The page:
The compilation of formulas can be confusing, but if we concentrate on the units we need, and then apply suitable constants, the formula may appear automatically. Let me show you.

Let's say we're looking for a formula to give us the neutronic radius (Rₙ), which is a unit of distance (metres).

We know that the neutronic radius occurs as a result of the velocity of EME (c), and we also know that it is due to the potential energy between the two particles in a proton-electron pair; a proton and an electron, and this is how we can calculate its actual value:

Isaac Newton gave us a calculation method for the potential energy between two bodies.

PE = G.m₁.m₂/R; the units of which are Joules (kg.m²/s²)

and we know that the potential energy between a force-centre and its satellite in circular orbits is twice the satellite's kinetic energy:

PE = 2.KE = 2 . ½.m.v² = m.v²; the units for which are also Joules (kg.m²/s²).

therefore, this relationship must be correct;

m.c² = G.m₁.m₂/R

and because we are looking for the orbital radius;

R = G.m₁.m₂ / m₂.c² (= G.m₁/c²)

If we apply coincident values to the variables, say at the neutronic condition ...

Rₙ = G.mₑ.mₚ / mₑ.c² (= G.mₚ/c²)

G = 6.67359232004334E-11 m³ / kg.s²

mₑ = 9.1093897E-31 kg

mₚ = 1.67262163783E-27 kg

v = c = 2.99792459E+08 m/s

... the orbital radius may be calculated thus;

R = G.mₚ/c²

Rₙ = 6.67359232004334E-11 x 1.67262163783E-27 ÷ 2.99792459E+08² = **1.2419839246748E-54 m**,

however, this is the attraction due to *magnetic* charge (mass).

But the dominant attraction between a proton and its electron partner is *electrical* charge, so let's try Coulomb's approach;

k = 8.98755184732667E+09 kg.m³ / s².C²

e = 1.60217648753E-19 C

the relationship now looks like this;

mₑ.c² = k.e²/Rₙ

and the orbital radius may be found thus;

Rₙ = k.e² / mₑ.c²

which gives us the following orbital radius;

Rₙ = 8.98755184732667E+09 x 1.60217648753E-19² ÷ 9.1093897E-31 ÷ 2.99792459E+08² = **2.81793795383896E-15 m**.

Because electrical charge is the dominant cause of attraction in a proton-electron pair, this must be the orbital radius of an electron when travelling at velocity 'c'.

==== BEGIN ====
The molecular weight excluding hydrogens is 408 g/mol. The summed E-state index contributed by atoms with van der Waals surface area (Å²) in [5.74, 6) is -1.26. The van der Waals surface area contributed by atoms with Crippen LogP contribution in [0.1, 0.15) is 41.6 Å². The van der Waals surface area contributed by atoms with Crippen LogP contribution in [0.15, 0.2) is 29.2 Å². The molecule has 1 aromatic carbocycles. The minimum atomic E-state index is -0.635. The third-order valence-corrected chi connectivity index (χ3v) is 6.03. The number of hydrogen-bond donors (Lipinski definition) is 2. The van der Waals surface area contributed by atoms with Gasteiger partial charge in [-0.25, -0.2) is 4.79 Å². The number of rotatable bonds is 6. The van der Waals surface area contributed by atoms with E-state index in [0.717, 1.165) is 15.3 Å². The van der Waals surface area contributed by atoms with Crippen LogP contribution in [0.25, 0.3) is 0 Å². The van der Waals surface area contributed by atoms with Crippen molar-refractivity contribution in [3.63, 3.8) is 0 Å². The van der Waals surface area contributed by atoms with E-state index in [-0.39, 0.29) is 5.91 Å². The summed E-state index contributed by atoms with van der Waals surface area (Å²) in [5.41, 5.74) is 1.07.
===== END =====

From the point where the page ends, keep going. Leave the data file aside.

And the relationship between these two radii just happens to be ...

1.2419839246748E-54 ÷ 2.8179379538389600E-15 = 4.40742111792334E-40

… the coupling ratio!

But we could just as easily have derived the formula using the units of known constants.

Because we know that electrical charge is the dominant attraction in a proton-electron pair, we shall begin with Coulomb's constant; kg.m³ / s².C².

Don't forget, we are looking for a unit of distance (m), so we need to use constants containing kg, m, s & C;

let's assume the following;

kg; mₑ = 9.1093897E-31

(m/s)²; c² = 2.99792459E+08²

C; e = 1.60217648753E-19.

Now we need to isolate m;

kg.m³ / s².C² ÷ (kg x (m/s)² ÷ C²) = m.

Let's see if it works;

Rₙ = k ÷ (mₑ x c² ÷ e²)

Rₙ = 8.98755184732667E+09 ÷ (9.1093897E-31 x 2.99792459E+08² ÷ 1.60217648753E-19²) = **2.81793795383896E-15 m**

hey presto, it works!

Now let's try the ‘units’ approach to the heat transfer coefficient ‘X’, the units of which are K.s²/m²

First, we need to establish a temperature, the neutronic value for which is calculated like this;

Ṯₙ = PEₙ ÷ (K_{B}.Y) = (mₑ.c²) ÷ (KB.Y) = 623316124.717178 K.

So, the units we're looking for are;

K ÷ (m/s)².

Let's try Ṯₙ/c²;

X = 623316124.717178 ÷ 299792459² = **6.9353271647894E-09 K.s²/m²**

it works again!

And this approach works for any formula. Just keep trying with known constants of the correct units and coincident condition; you will always get the correct result because both your *values* and your *units* will always be correct.

This page has been recreated in video format in physics in three minutes

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